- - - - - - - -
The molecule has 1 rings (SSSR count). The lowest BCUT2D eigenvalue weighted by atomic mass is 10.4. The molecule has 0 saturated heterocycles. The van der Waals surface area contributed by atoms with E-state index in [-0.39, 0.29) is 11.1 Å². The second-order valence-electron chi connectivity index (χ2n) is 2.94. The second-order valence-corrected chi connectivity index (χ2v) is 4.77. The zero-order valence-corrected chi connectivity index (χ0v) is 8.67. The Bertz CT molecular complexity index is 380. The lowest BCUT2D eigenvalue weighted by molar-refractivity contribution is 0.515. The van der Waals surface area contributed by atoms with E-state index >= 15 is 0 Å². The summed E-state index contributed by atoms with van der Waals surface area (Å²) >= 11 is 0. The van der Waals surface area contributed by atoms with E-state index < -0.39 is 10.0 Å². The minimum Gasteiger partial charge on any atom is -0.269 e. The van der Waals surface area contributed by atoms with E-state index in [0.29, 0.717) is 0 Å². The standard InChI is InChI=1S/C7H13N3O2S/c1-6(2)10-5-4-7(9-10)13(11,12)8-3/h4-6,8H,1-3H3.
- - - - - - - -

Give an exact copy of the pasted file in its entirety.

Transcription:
The molecule has 1 rings (SSSR count). The lowest BCUT2D eigenvalue weighted by atomic mass is 10.4. The molecule has 0 saturated heterocycles. The van der Waals surface area contributed by atoms with E-state index in [-0.39, 0.29) is 11.1 Å². The second-order valence-electron chi connectivity index (χ2n) is 2.94. The second-order valence-corrected chi connectivity index (χ2v) is 4.77. The zero-order valence-corrected chi connectivity index (χ0v) is 8.67. The Bertz CT molecular complexity index is 380. The lowest BCUT2D eigenvalue weighted by molar-refractivity contribution is 0.515. The van der Waals surface area contributed by atoms with E-state index >= 15 is 0 Å². The summed E-state index contributed by atoms with van der Waals surface area (Å²) >= 11 is 0. The van der Waals surface area contributed by atoms with E-state index < -0.39 is 10.0 Å². The minimum Gasteiger partial charge on any atom is -0.269 e. The van der Waals surface area contributed by atoms with E-state index in [0.29, 0.717) is 0 Å². The standard InChI is InChI=1S/C7H13N3O2S/c1-6(2)10-5-4-7(9-10)13(11,12)8-3/h4-6,8H,1-3H3.